However, we consulted MercadoLibre Chile, one of the most used e-commerce sites in that country, and we found prices very different from those referenced by Maureira. For example, an S17 is in about $5,700. A Canaan Avalon 1066 (50TH/s), meanwhile, is trading at USD 3,300 or what is equal to 2.8 million of Chilean pesos.
In the field of GPU mining, the scenario is a bit more expensive. For example, a complete mining rig with an RX 6600 XT video card from Asian AMD would cost USD 1,400 in Chile, following the suggestions of Alexis Lavado. He highlights that this would be a “more efficient than powerful” card.
An entire rig, made up of four Nvidia RTX 3060 Ti cards, ranges from $5,300 in Chile. This according to a publication on the same site of e-commercewhere the supply of clothing necessary to create a rig prevails, such as the skeleton of the structure, which can be negotiated in the order of the $60 – $120 in MercadoLibre.
How much is earned by mining?
In general, it depends on the machine used, as in most countries. Mentioning the same example, a Bitmain S17 could leave profits of USD 190 per month for mining Bitcoin. If a more powerful miner is used, such as an S19 Pro, the profit amounts to about USD 300 per month. This according to Maureira’s calculations.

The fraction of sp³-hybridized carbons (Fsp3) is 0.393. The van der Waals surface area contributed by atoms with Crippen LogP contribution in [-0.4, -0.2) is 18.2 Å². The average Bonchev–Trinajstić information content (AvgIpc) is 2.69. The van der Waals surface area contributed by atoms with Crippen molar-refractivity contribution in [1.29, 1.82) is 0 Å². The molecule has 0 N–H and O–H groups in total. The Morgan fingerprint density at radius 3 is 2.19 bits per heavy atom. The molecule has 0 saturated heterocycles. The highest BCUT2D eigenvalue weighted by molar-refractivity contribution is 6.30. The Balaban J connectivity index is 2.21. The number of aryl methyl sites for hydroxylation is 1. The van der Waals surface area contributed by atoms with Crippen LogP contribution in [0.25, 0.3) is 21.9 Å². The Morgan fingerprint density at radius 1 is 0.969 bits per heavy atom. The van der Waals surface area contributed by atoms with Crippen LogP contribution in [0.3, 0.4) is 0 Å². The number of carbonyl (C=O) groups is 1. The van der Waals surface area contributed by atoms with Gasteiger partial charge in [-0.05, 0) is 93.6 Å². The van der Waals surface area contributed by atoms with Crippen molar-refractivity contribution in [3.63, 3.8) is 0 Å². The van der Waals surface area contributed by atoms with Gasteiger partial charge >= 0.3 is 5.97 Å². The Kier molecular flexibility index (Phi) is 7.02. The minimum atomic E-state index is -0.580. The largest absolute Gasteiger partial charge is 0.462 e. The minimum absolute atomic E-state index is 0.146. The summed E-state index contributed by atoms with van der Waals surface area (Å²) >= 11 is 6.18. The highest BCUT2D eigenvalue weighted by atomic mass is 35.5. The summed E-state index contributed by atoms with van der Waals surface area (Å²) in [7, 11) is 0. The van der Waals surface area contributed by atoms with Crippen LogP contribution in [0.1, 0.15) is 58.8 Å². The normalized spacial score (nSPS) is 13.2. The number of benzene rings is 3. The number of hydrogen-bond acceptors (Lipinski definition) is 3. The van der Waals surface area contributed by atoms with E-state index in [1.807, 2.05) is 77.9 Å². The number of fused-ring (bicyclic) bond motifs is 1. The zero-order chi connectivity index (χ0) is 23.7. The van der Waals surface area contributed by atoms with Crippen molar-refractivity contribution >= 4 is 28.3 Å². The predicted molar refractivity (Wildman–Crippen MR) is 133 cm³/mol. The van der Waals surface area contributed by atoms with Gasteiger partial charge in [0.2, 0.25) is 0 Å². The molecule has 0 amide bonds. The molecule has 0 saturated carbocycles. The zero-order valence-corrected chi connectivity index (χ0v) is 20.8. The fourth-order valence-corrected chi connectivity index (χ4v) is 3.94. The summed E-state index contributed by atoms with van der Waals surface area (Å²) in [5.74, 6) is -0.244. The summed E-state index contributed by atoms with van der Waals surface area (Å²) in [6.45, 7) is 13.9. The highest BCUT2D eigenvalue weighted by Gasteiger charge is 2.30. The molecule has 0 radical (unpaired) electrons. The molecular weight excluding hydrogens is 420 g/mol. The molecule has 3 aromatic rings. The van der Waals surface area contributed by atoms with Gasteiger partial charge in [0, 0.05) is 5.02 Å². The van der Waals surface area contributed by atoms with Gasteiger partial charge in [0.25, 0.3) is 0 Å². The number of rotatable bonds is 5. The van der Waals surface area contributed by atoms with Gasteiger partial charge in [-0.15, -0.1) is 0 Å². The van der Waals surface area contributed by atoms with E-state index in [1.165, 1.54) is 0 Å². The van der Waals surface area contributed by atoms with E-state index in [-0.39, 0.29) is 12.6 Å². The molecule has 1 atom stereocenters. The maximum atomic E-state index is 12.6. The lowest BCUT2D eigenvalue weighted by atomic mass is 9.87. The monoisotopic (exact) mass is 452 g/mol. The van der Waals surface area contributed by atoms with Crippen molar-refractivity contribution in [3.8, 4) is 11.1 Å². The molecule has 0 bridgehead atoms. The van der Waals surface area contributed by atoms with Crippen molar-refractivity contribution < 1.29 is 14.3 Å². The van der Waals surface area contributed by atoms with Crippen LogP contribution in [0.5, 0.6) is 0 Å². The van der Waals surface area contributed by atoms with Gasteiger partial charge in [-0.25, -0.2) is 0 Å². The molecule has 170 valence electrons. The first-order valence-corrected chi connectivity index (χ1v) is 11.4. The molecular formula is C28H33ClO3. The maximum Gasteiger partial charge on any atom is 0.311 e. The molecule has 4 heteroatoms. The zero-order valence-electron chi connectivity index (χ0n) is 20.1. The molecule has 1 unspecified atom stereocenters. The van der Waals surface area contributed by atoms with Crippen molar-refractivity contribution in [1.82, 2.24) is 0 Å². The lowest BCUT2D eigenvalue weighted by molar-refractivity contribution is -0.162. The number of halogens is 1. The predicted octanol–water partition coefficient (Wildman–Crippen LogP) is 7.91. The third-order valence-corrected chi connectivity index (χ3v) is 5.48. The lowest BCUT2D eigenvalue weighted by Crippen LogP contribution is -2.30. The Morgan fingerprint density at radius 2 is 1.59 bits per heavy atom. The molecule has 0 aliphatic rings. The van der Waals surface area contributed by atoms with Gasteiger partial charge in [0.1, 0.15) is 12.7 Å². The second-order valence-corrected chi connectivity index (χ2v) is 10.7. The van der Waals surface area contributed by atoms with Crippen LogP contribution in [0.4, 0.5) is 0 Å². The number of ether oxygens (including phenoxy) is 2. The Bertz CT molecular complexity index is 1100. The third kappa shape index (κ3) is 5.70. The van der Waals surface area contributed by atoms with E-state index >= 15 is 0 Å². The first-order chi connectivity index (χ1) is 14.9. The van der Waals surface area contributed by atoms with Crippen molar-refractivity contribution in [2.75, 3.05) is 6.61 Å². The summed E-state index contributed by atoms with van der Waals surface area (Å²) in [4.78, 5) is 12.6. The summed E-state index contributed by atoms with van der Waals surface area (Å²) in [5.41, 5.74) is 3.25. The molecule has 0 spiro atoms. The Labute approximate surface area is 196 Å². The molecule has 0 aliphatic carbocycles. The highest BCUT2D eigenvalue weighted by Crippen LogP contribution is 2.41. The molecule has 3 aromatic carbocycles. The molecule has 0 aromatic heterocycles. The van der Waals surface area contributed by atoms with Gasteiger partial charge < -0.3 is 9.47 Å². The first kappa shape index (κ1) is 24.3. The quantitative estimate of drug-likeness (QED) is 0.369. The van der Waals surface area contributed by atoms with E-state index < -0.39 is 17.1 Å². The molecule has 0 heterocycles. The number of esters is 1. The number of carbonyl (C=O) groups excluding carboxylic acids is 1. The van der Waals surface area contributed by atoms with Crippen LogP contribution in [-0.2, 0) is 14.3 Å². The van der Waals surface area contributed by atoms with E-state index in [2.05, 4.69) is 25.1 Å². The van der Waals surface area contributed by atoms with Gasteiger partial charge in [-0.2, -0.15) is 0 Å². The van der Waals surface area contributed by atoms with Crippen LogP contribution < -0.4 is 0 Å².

If contrasted with other nations in the region, the truth is that incomes are in the same range. In El Salvador, for example, they earn from USD 300 to USD 1,000 for mining with this state-of-the-art equipment, although here the size of the investment made has to do with it.
The contrast is with Mexico, where an S19 Pro can leave profits of USD 2,800, even discounting operating expenses, which rise to USD 1,400. Or with Paraguay, where about 0.48 BTC can be earned annually (just over USD 15,000 or USD 1,250 per month).
When it comes to GPU mining, the reported earnings could be enough to make an investor doubt their move. And it is that, according to Lavado, an RX 6600 XT can leave daily profits of USD 0.51 (discounting electricity costs), for a monthly total of just USD 15 or USD 16.